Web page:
This change brings inbound NZ investments into line with those from the USA.
From 1 March, most New Zealand investments in Australia will not require vetting by the Foreign Investment Review Board.
Private New Zealand investors will only be subject to foreign investment screening if the target value is greater than A$1078 million (indexed annually) in relation to developed commercial real estate and most businesses. The previous threshold was A$248 million.
The A$248million threshold (indexed annually) continues to apply to:
- acquisitions in the prescribed sensitive sectors (media, telecommunications, transport, military related goods and services, encryption and security technologies and communications systems, and uranium or plutonium related activities); and
- acquisitions by investors owned by the NZ Government.
In addition, investments in the financial sector will still require approval under the Financial Sector (Shareholdings) Act 1988 (Cth).
These changes bring inbound NZ investments into line with those from the USA. They were first flagged in February 2011, when the Australian and NZ Prime Ministers signed the Protocol on Investment to the Australia-New Zealand Closer Economic Relations Trade Agreement.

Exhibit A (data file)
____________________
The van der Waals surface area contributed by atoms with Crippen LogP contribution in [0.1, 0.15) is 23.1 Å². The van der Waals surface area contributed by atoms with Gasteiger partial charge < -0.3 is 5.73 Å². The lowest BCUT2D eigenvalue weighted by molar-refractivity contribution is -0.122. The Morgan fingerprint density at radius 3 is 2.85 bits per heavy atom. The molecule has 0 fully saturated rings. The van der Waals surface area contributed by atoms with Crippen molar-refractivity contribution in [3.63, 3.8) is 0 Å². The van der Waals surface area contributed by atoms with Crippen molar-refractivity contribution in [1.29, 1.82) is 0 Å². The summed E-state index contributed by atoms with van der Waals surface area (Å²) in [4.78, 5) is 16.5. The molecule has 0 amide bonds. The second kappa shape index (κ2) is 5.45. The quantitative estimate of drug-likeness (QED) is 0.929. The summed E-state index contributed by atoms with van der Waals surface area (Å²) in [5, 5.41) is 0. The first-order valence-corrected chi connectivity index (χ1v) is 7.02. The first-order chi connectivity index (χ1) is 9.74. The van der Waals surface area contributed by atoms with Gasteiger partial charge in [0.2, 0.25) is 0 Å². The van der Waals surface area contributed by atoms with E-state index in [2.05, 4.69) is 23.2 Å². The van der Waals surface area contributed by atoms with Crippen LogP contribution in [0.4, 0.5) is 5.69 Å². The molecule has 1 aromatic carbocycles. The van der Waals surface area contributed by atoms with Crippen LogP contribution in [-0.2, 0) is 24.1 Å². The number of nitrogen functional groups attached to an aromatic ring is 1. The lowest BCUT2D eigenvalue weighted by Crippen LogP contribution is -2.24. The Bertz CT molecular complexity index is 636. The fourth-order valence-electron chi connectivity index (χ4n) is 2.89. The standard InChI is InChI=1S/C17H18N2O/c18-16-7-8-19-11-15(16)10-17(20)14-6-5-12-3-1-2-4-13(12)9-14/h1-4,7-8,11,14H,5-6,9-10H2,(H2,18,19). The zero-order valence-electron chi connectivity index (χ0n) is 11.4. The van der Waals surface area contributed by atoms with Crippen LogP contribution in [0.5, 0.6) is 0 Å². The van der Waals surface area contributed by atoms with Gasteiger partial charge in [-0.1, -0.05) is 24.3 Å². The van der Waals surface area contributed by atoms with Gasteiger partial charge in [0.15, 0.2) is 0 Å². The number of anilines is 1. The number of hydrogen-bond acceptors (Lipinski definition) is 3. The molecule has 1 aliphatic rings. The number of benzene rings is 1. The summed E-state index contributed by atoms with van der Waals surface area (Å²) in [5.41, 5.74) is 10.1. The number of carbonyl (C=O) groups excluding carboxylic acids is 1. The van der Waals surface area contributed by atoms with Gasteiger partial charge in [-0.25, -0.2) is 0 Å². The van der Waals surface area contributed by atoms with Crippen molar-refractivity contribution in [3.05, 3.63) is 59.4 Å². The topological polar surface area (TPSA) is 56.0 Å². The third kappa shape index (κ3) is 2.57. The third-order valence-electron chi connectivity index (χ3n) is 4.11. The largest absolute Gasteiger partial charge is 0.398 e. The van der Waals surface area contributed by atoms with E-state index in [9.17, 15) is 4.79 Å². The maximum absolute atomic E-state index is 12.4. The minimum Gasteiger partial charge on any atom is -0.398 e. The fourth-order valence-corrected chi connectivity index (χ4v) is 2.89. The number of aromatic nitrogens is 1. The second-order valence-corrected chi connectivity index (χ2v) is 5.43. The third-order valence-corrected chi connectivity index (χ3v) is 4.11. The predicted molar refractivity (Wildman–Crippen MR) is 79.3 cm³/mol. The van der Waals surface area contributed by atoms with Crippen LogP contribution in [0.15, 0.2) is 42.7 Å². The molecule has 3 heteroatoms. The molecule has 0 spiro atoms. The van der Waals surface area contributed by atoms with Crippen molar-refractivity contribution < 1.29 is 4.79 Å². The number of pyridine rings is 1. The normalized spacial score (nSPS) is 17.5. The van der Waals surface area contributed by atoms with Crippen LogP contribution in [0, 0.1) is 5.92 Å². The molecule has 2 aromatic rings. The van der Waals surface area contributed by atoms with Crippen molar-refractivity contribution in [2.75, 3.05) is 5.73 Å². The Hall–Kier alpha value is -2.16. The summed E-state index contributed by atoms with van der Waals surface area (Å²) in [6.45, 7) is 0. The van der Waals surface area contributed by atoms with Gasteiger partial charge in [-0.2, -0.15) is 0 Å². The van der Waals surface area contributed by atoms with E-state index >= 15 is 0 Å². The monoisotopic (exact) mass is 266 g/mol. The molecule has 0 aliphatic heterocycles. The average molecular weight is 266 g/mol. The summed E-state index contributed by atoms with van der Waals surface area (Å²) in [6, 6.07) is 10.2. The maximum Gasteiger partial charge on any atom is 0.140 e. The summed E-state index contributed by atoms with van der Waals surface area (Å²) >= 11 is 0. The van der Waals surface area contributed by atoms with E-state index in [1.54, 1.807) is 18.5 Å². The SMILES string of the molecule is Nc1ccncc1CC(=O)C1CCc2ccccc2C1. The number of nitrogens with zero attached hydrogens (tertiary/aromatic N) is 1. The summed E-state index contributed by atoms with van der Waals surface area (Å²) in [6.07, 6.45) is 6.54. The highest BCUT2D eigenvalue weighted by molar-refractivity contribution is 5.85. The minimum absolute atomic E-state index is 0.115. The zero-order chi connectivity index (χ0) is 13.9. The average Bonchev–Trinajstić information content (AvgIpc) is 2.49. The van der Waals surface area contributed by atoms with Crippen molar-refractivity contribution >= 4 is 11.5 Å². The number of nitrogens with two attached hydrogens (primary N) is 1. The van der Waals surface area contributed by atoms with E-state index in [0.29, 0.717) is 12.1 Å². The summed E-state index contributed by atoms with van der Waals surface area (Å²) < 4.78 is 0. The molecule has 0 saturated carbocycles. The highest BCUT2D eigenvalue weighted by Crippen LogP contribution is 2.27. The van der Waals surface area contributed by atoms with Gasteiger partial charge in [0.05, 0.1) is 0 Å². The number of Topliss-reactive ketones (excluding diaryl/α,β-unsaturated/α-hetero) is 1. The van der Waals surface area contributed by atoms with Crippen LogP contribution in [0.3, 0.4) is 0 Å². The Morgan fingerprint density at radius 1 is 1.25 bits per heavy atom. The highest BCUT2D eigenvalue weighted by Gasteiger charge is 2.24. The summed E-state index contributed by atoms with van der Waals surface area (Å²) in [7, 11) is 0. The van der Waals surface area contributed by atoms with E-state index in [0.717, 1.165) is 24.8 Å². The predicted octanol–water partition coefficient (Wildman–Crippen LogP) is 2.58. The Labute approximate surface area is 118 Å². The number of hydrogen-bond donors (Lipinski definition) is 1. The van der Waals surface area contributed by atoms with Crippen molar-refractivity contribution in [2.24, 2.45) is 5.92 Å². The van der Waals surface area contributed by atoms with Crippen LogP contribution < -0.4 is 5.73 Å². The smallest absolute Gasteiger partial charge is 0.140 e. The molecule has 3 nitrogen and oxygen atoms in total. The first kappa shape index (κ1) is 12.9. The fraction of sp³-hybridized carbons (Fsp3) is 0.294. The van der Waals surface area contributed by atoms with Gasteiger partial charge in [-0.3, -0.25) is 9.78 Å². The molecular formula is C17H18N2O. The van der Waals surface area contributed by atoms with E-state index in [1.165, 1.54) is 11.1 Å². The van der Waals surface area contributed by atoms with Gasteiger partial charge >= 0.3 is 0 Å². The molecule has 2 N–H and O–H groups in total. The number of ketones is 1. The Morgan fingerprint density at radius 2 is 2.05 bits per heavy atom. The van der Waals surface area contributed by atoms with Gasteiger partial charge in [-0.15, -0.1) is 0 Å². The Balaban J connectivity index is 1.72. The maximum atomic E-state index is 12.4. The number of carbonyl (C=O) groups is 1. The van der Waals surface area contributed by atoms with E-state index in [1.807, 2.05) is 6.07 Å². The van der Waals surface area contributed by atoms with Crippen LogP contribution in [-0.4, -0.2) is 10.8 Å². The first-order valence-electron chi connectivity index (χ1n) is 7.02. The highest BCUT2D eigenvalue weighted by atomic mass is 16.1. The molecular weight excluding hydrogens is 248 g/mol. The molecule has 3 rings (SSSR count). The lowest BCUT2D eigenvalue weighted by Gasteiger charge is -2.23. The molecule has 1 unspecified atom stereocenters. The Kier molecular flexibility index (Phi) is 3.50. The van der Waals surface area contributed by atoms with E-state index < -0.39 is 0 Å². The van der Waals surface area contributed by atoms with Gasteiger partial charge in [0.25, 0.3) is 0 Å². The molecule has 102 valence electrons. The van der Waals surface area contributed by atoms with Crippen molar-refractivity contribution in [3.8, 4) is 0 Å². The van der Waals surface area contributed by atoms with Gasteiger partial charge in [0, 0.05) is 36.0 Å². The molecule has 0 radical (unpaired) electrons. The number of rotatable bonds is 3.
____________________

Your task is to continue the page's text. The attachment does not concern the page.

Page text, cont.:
Simpson Grierson, our Lex Mundi relationship firm in New Zealand, has summarised the equivalent changes that will apply when Australians invest in New Zealand.
A look across the ditch: new monetary limits for Australians investing in New Zealand
From 1 March, changes have been made to the threshold for acquisitions of "significant business assets" by Australians investing in New Zealand.
Private Australian investors no longer require New Zealand Overseas Investment Office consent for acquisitions where the target has business assets of less than NZ$477 million.This replaces the NZ$100 million threshold and will be adjusted annually in line with inflation.
The current NZ$100 million threshold will remain for non-Australian investors and Australian Government investors.
The changes do not apply to an investment involving "sensitive land". The existing consent regime will still apply to an Australian investor making an investment in sensitive land. There are many different types of "sensitive land", but the most common types are non-urban land over five hectares and land over 0.4 hectares that adjoins certain land such as a lake, a regional park, a reserve or a historic place. Many business investments in New Zealand involve sensitive land because of this broad definition.